The Occupy Wall St. movement moved from Zuccotti Park in downtown Manhattan to Harlem on Friday, as more than 100 people, mostly Black and Latino, gathered for the first meeting of what is now being dubbed “Occupy Harlem.”
The face of the movement has remained largely white as protests have spread to different cities across the nation, causing some to criticize the movements perceived racial implications. But as momentum builds, more people of color are getting involved.
Occupy Harlem captured the changing face of the movement on Friday with prominent Black figures like Dr. Cornel West and veteran Harlem activists like Nellie Hester Bailey taking to the streets to garner support for the 99 percent.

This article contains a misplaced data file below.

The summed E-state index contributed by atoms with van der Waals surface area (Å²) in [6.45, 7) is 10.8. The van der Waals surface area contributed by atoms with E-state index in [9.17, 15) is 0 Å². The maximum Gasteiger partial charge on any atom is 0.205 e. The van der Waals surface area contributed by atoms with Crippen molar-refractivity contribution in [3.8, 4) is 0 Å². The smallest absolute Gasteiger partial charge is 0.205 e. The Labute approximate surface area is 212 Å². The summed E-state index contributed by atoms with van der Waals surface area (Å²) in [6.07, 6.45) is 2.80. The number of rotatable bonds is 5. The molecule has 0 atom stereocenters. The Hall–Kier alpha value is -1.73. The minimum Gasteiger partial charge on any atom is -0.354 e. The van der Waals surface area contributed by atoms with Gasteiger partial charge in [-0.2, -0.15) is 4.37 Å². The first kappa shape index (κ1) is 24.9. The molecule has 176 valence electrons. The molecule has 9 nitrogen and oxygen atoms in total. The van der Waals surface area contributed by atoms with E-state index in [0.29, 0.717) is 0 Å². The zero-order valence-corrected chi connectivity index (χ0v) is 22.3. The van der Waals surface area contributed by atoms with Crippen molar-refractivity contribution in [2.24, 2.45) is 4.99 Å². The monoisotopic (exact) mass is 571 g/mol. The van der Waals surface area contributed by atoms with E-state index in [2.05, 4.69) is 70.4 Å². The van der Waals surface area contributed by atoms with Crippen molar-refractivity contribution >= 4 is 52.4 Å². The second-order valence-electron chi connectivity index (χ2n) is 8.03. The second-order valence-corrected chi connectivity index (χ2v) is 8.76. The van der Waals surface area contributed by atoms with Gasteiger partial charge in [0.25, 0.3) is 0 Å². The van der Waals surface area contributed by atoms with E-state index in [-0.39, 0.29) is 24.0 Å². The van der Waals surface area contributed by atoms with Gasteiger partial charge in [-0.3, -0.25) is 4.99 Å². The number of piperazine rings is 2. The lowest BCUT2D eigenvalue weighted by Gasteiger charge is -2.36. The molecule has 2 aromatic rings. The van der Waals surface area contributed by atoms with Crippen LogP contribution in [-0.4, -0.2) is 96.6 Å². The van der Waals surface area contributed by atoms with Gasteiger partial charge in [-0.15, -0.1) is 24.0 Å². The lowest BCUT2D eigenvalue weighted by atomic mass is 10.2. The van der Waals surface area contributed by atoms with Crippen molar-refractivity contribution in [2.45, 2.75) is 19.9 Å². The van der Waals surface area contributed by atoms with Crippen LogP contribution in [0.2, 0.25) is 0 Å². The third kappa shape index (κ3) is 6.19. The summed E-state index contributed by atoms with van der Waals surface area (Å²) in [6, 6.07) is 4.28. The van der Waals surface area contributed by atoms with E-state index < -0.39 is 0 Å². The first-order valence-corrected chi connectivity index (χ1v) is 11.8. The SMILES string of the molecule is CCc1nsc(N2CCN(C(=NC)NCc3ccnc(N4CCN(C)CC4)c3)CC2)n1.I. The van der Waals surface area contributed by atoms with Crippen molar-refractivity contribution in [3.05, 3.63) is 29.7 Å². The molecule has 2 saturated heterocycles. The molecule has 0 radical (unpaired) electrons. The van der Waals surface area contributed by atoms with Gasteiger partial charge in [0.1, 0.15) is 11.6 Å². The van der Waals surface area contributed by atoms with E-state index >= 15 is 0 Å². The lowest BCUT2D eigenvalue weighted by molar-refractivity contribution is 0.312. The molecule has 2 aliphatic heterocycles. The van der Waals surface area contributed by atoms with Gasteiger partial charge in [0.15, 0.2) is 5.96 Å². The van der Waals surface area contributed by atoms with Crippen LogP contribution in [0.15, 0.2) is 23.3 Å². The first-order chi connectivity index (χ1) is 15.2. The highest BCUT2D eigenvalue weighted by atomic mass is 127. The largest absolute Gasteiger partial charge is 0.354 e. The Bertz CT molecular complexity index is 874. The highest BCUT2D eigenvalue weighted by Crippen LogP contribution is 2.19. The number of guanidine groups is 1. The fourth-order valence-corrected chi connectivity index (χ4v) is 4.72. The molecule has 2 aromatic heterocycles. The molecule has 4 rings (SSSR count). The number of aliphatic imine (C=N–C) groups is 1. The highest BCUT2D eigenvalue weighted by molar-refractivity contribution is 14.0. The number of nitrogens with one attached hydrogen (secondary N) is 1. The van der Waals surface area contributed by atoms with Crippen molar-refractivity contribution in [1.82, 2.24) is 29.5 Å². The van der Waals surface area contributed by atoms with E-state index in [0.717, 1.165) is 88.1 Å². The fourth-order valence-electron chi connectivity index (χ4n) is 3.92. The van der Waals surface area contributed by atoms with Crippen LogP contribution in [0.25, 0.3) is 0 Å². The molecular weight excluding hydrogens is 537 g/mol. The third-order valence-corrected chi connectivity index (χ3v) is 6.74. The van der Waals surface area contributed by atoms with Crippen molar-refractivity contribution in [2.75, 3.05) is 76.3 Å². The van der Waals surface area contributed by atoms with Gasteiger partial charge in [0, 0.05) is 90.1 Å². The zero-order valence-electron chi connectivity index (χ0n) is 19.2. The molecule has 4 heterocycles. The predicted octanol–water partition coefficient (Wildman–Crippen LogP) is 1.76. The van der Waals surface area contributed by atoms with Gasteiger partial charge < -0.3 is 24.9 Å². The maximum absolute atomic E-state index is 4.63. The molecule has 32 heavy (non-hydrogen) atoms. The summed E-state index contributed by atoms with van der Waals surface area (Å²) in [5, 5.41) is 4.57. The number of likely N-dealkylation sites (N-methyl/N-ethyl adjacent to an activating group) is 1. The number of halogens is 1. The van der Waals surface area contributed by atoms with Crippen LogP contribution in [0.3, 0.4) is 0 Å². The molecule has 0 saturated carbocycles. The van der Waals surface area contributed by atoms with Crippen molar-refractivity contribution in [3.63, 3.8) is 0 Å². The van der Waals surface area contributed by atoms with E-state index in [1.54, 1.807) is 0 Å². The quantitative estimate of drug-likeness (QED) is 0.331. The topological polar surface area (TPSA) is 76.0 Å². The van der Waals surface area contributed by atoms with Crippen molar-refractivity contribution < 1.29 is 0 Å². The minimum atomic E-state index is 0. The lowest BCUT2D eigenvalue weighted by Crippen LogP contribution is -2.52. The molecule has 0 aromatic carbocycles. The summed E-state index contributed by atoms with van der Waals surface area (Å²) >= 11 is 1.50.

“Occupy Wall Street is not a quote-unquote white thing. It is a white thing that the 1 percent and the bankers are representing white oligarchy and white plutocrats for the most part,” Bailey said.
“People of color should be at the crux of this movement,” said Jon Stray, 39, who said he comes from a long line of “revolutionaries” and activists. “We are disproportionately affected by the 1 percent you hear everyone talking about now.”